Geoff Sharp* There is anticipation building around what our civil courts will look like once we leave Alert Level 4 both next week and beyond. And there is a dawning realisation that “beyond” maybe longer than we think as the world lives with COVID for some years.
Will there be in person (suitably distanced) hearings, with judges and counsel and witnesses in the courtroom? Or will we adopt remote hearings where all the players participate online for some matters, or more realistically will the lasting legacy of all this be a hybrid model where some are in the courtroom and some are online… are some cases worthy of a courtroom, while others a computer?
COVID fallout will be severe, we can all agree on that. Disputes will flourish, not straight away but in the months, and in some cases years, after restrictions end. The pressure on our civil courts will come from a surge of cases resulting from global and domestic economic activity falling off a cliff and the recession widely tipped to follow.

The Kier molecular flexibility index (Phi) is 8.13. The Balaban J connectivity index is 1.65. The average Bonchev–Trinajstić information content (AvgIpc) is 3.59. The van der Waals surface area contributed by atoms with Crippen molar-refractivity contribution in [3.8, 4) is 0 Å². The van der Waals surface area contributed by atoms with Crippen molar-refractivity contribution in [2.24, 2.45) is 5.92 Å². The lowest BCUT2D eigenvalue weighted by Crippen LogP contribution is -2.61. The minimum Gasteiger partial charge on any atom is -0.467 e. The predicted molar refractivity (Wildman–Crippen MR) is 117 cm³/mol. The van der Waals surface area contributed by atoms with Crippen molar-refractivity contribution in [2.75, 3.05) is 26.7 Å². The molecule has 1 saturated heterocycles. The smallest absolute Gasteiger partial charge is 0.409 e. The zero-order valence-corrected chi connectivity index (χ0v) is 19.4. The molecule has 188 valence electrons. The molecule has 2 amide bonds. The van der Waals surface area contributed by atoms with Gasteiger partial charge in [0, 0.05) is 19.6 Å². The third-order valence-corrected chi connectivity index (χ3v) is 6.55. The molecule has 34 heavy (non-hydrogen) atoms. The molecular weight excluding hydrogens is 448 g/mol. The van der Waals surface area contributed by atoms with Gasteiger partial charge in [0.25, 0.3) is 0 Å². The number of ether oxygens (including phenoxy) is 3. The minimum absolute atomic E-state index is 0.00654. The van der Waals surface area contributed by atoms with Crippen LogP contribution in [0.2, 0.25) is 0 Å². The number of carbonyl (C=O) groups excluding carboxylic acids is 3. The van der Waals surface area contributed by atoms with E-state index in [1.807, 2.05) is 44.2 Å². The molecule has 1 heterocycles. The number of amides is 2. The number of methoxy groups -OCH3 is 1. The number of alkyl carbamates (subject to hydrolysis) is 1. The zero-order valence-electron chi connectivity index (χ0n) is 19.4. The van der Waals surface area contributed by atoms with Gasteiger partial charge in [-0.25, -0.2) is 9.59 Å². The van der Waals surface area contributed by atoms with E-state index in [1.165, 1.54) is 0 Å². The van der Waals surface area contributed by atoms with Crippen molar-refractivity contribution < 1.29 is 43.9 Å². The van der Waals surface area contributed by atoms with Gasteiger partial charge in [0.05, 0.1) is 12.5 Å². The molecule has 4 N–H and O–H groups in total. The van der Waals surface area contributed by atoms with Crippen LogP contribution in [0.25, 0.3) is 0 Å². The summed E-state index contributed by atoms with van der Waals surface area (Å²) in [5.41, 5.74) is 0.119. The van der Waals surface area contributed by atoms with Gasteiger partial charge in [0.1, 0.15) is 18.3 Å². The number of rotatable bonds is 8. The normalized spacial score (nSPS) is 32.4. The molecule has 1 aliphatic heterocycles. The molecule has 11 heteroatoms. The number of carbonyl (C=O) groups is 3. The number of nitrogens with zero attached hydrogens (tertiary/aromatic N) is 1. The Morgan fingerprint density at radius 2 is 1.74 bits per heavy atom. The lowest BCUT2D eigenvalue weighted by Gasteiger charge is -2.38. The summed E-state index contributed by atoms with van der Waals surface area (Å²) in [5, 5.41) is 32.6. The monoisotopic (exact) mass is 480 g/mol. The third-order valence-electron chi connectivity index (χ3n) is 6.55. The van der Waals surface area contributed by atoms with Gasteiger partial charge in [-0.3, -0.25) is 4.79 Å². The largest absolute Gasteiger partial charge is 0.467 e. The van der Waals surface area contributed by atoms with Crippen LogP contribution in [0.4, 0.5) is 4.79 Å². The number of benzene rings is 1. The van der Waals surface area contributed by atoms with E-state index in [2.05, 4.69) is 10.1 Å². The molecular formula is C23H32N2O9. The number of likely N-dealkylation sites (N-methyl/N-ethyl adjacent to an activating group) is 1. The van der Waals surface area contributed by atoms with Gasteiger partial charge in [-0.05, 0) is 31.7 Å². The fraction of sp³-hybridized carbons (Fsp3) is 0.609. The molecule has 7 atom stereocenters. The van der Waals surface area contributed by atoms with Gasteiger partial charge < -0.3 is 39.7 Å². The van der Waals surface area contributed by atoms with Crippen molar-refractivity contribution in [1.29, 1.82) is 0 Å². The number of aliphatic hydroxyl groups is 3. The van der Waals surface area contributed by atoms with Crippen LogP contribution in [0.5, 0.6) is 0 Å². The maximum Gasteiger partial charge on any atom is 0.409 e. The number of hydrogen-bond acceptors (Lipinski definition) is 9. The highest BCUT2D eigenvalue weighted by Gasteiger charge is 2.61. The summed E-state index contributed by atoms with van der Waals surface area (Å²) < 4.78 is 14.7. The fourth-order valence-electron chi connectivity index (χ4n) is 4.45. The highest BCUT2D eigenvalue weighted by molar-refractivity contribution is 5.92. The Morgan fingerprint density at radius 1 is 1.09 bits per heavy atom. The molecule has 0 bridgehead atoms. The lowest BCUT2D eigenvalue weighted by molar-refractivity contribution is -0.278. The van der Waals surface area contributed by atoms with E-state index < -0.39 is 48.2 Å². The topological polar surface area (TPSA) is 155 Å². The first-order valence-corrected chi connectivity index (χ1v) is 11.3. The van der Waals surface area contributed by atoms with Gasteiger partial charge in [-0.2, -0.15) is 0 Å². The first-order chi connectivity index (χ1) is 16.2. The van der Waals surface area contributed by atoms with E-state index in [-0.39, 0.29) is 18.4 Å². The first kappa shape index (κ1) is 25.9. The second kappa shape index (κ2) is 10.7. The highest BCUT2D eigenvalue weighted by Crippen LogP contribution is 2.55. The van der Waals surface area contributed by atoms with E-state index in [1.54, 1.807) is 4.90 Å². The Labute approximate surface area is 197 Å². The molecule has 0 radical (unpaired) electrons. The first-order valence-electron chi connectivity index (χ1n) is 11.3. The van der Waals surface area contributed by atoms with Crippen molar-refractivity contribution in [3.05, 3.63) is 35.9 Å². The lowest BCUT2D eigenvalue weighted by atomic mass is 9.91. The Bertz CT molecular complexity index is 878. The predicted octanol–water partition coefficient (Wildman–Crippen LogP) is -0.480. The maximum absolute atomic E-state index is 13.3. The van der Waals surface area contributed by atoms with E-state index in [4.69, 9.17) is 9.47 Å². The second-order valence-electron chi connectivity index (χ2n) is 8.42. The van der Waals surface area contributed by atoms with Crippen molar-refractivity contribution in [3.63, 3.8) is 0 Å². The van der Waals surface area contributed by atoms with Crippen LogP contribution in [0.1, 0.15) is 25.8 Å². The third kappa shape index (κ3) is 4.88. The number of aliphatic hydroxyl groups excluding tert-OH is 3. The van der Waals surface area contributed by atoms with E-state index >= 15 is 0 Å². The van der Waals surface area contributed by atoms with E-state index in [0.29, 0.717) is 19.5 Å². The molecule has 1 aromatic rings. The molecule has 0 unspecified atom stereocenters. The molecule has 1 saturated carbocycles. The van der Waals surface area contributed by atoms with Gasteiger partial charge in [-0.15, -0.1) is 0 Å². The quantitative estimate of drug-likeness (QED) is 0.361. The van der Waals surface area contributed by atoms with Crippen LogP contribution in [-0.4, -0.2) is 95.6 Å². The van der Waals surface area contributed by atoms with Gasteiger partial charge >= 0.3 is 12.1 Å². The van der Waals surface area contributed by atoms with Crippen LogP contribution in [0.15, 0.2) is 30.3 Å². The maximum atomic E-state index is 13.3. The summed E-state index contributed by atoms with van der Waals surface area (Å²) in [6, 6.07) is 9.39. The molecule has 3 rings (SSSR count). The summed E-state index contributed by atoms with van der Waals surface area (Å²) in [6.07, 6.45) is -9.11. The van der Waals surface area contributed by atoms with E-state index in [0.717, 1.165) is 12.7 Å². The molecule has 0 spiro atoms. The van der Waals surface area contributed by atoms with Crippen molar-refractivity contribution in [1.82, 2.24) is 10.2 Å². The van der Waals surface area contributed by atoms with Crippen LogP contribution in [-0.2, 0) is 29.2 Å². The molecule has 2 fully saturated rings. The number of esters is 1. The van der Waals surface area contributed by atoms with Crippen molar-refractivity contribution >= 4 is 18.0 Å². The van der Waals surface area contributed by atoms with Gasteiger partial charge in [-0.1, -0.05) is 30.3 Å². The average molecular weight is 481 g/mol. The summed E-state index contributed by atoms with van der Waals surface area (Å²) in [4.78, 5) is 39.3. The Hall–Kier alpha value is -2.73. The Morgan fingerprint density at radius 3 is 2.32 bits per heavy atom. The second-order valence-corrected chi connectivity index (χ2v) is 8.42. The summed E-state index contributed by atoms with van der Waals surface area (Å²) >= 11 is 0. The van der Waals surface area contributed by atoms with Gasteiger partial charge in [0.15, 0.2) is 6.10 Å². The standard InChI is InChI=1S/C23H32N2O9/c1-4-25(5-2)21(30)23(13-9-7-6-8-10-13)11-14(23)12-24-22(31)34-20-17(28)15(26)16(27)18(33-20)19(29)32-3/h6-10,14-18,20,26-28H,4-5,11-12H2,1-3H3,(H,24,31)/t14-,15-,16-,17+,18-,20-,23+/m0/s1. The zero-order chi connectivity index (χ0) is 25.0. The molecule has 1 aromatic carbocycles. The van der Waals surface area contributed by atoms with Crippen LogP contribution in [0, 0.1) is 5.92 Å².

Unlike the two previous surges – the leaky building crisis and Canterbury earthquakes – the deluge of cases this time will not be issue-specific – it won’t be water ingress and it won’t be physical damage – it will be a time-compressed range of commercial issues like we have not seen before – from leases to insurance claims and coverage disputes to construction to disrupted supply chains and more, and COVID legal issues will be remarkably similar around the globe.
So, whatever the success or otherwise of discrete out-of-court systems set up to deal with these previous crises (like the Weathertight Homes Resolution Service and Greater Christchurch Claims Resolution Service), it will not work this time but mediation will remain, as it has historically, a faithful workhorse in the aftermath of a national crisis.
COVID claims will primarily fall to the High Court which will have to find ways to deal with increased volumes as cases make their way through the system – it will take time for most businesses to asses claims and, like the earthquakes, the surge will take a while to manifest, but we will see it coming from the registry data.
The High Court’s Response